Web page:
Watch WENDY SHAW 

comment on the structural inequalities, experiences of being racialized and the situation of teaching at German universities:

“Sometimes, I do say it is not my job to change this country that keeps rejecting me, but the reality is: no place is perfect; and I think that all of us as people of the world – I don’t mean citizen in the sense of being a citizen of a nation – wherever we are, we have an obligation to engage in public discourse, because it is only through public discourse that we can support each other in producing change."

Infrastructurs of Inclusion brought together Encarnación Gutiérrez-Rodríguez, Betül Yarar, Wendy Shaw and Yasemin Karakaşoğlu to discuss structural inequalities at German universities and to investigate what courses of action need to be taken to make higher education more inclusive.

KEYNOTE by Karim El-Helaifi 

Watch Karim El-Helaifi present the network and initiatives of the neue deutsche organisationen and what issues need to be addressed specifically regarding German universities: 

"Universities themselves, because they see themselves as international actors, as people and institutions that have connections and cooperations with universities around the world, have an understanding of themselves as being open and tolerant and having a culture free of discrimination. This kind of narrative, this kind of image that universities have of themselves is for sure mostly produced because the people that are in power in universities are people who are usually white and are not migrant. There is a disparity between the understanding of the universities, also about themselves, and the actual experience of people that want to have access to universities and work at universities."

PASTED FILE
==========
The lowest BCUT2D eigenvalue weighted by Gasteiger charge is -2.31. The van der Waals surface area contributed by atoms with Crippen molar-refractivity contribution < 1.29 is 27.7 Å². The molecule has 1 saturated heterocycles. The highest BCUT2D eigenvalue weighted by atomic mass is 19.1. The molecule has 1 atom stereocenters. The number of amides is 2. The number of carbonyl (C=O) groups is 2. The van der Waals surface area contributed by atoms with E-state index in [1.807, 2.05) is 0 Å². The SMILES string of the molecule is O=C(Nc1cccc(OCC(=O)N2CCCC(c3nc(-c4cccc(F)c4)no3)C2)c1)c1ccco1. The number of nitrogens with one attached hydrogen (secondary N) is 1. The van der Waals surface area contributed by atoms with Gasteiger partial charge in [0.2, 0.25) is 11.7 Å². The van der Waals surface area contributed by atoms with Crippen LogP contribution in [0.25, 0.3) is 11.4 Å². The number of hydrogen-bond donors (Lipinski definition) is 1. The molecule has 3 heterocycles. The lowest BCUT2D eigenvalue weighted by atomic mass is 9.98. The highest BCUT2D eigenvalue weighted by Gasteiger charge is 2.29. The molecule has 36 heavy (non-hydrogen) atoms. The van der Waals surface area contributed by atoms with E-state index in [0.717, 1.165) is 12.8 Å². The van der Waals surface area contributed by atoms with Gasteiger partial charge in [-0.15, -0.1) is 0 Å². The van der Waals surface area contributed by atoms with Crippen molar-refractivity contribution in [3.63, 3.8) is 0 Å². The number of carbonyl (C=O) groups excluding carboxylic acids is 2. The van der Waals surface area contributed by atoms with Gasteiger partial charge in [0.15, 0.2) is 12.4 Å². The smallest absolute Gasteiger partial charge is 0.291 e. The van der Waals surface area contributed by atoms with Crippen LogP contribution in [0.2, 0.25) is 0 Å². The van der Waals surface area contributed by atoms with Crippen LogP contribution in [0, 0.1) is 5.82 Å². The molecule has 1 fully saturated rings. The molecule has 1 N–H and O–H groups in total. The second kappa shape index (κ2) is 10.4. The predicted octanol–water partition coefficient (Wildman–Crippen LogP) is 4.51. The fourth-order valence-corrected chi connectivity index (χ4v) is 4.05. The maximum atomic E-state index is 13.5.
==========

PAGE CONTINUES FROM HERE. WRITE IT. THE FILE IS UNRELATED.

DIGITAL FAIR

Rasmus Benke-Åberg

delivered a presentation on "Digital Cooperation in Higher Education - during and after Corona" - Have a look at his slides if you missed joining the interactive discussion during the event: 

María Cardenas 

presented the BRIDGES Toolkit and BRIDGES Course. Follow up on the project by clicking on the website or by looking at the posters she made for her presentation below: 

Khaled Al-Najjar & Samar Sawaqfeh

designed a poster on "Assessing Distance Learning for Online College Students during Covid-19 Crisis". Have a closer look at their poster with all their findings:

Eulogio José Chacón Moreno

presented the topic "Teaching in Catalonia with a Tropics Accents" with a video. Watch the recording here!

Jeff Wilkesmann

designed a poster presenting cooperations between the Hochschule Mannheim and University of Carabobo, Venezuela, on the matter of enzyme technology. Have a look for yourself and download the poster: 

INTERNATIONALIZATION IN TEACHING

During the conference, the workshop “Internationalization in Teaching” focused on the challenges and opportunities that accompany international scholars and exiled lecturers in general when coming to German universities.

The workshop was led by Dr. Heike Pantelmann (Margherita von Brentano Centre for Gender Studies) and Dr. Achim Rohde (Academy in Exile) with deans from the Freie Universität Berlin as special guests: Prof. Dr. Andreas Fijal (Law), Prof. Dr. Daniel Schubert (Biology Department), and Prof. Dr. Holger Dau (Physics).

During the workshop, it became clear that the state of internationalization has improved over the last 20 years; however, one persistent problem at the student level is the difference in education levels. An issue for international lecturers is the large number of Master’s programs still exclusively taught in German and the almost entirely German infrastructure of bureaucracy.